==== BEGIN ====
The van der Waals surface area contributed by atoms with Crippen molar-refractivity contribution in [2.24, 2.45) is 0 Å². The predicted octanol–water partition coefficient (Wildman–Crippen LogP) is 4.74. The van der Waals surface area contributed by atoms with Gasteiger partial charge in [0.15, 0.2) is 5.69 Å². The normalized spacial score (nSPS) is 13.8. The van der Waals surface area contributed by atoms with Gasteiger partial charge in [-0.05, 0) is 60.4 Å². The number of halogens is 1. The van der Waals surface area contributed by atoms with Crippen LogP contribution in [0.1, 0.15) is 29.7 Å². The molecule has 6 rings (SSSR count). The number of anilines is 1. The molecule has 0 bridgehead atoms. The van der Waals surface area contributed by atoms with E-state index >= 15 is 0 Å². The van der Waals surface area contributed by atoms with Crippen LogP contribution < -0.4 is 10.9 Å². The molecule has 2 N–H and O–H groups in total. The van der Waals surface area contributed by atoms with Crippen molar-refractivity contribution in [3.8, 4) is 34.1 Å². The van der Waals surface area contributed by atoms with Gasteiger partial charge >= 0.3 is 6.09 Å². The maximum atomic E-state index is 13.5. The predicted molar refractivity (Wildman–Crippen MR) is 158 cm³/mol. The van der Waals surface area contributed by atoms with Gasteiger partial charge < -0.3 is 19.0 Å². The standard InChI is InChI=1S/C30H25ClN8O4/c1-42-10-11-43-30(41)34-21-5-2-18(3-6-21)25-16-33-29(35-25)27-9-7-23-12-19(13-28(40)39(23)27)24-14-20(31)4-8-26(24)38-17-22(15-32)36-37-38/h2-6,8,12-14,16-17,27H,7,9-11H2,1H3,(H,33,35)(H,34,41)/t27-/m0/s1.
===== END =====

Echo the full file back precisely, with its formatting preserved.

The van der Waals surface area contributed by atoms with Crippen molar-refractivity contribution in [2.24, 2.45) is 0 Å². The predicted octanol–water partition coefficient (Wildman–Crippen LogP) is 4.74. The van der Waals surface area contributed by atoms with Gasteiger partial charge in [0.15, 0.2) is 5.69 Å². The normalized spacial score (nSPS) is 13.8. The van der Waals surface area contributed by atoms with Gasteiger partial charge in [-0.05, 0) is 60.4 Å². The number of halogens is 1. The van der Waals surface area contributed by atoms with Crippen LogP contribution in [0.1, 0.15) is 29.7 Å². The molecule has 6 rings (SSSR count). The number of anilines is 1. The molecule has 0 bridgehead atoms. The van der Waals surface area contributed by atoms with E-state index >= 15 is 0 Å². The van der Waals surface area contributed by atoms with Crippen LogP contribution < -0.4 is 10.9 Å². The molecule has 2 N–H and O–H groups in total. The van der Waals surface area contributed by atoms with Crippen molar-refractivity contribution in [3.8, 4) is 34.1 Å². The van der Waals surface area contributed by atoms with Gasteiger partial charge >= 0.3 is 6.09 Å². The maximum atomic E-state index is 13.5. The predicted molar refractivity (Wildman–Crippen MR) is 158 cm³/mol. The van der Waals surface area contributed by atoms with Gasteiger partial charge < -0.3 is 19.0 Å². The standard InChI is InChI=1S/C30H25ClN8O4/c1-42-10-11-43-30(41)34-21-5-2-18(3-6-21)25-16-33-29(35-25)27-9-7-23-12-19(13-28(40)39(23)27)24-14-20(31)4-8-26(24)38-17-22(15-32)36-37-38/h2-6,8,12-14,16-17,27H,7,9-11H2,1H3,(H,33,35)(H,34,41)/t27-/m0/s1.